You Don’t Need to Know Everything About Everything to Understand the Inferno.

Theology, science, politics, history, classical writers, Italian poets.  The allusions throughout Dante’s work can sometimes feel overwhelming.  However, you don’t need to understand everything about European history and politics to follow the trajectory of the poem.  If you get a translation with a few good footnotes, you’re on your way.

Krysta 64

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8 thoughts on “Dante’s Inferno Isn’t What You Think It Is

  1. Dennis says:

    I like that you are recommending the Inferno to those who might feel intimidated by it. A friend I had who had no literary pretensions whatsoever devoured the book. Purgatorio and Paradiso, on the other hand, take some grit to get through.
    With respect to the conflict with church dogma, I would like to point out that it occurs early on when Dante, the pilgrim, is not yet acclimated to god’s vision. That would not be complete until the end of Paradiso with the vision of god. The character of Virgil himself begins to lose his luster soon after entering ante-purgatory where he is no longer in his element. This speaks to Virgil as a symbol (ooh, that word again) of pagan virtue without the knowledge of the christ who is lost once faith matter.

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    • Krysta says:

      Yes, you are right that Dante-Pilgrim grows throughout his journey to become Dante-Poet, who can place sinners in hell that his character self still feels sympathy with. I personally think Purgatorio and Paradiso are even more beautiful than Inferno, but I recognize that Inferno is the most popular book, generally speaking. Mary Jo Bang even did an interesting “modernized” translation to try to convince skeptical readers it’s accessible and relevant. But no word on the modernized Purgatorio!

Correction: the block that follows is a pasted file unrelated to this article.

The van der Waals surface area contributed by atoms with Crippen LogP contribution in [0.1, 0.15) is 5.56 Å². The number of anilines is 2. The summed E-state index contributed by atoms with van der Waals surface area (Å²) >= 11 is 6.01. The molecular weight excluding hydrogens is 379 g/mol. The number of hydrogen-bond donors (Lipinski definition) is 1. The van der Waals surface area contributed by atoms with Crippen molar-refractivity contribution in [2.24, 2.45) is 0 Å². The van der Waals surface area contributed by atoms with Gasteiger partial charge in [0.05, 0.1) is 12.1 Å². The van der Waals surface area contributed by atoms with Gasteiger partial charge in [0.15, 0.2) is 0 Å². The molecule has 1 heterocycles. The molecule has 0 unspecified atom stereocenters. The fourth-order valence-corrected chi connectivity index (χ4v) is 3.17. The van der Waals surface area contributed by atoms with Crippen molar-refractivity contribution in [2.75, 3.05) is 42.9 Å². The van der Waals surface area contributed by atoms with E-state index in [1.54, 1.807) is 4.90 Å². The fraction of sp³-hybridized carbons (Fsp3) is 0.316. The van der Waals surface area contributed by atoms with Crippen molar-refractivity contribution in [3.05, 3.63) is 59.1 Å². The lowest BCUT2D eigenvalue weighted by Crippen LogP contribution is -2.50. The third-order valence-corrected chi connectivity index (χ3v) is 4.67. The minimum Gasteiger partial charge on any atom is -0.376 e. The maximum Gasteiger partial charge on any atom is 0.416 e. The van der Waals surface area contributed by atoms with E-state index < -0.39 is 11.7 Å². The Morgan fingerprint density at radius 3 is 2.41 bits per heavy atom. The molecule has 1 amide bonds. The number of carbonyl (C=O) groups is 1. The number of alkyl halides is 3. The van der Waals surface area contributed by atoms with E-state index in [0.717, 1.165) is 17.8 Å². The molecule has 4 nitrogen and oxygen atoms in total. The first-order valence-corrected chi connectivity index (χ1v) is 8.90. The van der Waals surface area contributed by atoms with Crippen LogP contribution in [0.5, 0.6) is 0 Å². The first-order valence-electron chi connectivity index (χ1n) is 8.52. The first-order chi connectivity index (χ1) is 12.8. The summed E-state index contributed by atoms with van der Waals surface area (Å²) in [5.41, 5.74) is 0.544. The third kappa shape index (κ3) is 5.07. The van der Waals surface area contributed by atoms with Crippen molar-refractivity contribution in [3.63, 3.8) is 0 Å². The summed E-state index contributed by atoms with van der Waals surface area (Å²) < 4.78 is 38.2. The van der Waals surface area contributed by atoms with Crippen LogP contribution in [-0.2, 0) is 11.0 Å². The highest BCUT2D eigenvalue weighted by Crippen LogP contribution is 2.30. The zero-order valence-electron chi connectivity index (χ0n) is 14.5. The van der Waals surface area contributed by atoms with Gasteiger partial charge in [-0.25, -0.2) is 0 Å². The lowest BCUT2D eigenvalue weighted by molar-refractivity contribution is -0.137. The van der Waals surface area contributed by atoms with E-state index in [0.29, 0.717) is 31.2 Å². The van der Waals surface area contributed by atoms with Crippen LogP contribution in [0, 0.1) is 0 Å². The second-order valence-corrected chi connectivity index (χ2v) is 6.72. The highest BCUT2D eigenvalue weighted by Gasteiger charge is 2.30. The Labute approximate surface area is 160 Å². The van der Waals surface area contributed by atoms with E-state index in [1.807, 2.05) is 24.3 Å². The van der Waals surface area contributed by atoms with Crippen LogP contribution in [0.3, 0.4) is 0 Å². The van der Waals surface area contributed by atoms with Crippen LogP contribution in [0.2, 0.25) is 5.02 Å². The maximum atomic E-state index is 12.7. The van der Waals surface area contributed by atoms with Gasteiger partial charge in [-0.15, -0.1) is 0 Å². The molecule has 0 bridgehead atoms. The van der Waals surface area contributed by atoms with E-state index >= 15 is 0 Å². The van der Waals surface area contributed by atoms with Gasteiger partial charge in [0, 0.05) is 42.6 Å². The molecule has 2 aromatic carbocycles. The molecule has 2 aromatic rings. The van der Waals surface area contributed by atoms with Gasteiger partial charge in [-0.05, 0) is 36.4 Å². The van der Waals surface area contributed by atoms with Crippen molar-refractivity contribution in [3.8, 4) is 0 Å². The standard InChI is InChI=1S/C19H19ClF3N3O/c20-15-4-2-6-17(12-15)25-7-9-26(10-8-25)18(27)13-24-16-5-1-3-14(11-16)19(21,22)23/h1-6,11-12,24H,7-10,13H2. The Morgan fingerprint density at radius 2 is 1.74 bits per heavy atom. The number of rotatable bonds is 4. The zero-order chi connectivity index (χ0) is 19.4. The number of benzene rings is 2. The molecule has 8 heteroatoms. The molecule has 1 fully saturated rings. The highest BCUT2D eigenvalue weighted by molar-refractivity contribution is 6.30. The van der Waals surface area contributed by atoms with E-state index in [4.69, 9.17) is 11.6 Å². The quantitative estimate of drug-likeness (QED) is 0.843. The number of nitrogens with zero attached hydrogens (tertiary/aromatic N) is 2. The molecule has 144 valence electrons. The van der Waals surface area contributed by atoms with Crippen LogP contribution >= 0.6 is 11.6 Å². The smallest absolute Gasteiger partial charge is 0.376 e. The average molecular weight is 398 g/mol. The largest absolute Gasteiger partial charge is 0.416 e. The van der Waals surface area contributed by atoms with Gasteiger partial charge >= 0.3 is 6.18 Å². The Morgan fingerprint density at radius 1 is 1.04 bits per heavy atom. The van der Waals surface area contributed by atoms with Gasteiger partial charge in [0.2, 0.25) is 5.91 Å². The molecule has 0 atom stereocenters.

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    • Krysta says:

      I think the key is to find a good translation with footnotes. I wouldn’t start with something older like Longfellow’s translation and I’d definitely want something that was annotated, though there are also plenty of annotated websites. Princeton, Columbia, and Dartmouth all have Dante sites with texts and often annotations.

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  2. Wendy @ Falconer's Library says:

    I’ve only read a graphic novel adaptation, “The Young Inferno” by John Agard. I love Victorian literature, but other than Austen, I am super intimidated by anything earlier. I respect older literature’s role in the development of language and culture, but am leery of actually reading it myself.

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    • Krysta says:

      I haven’t heard of that graphic novel. I might have to check it out!

      I think the translation helps. Reading Longfellow’s translation of Dante WILL make it seem dated.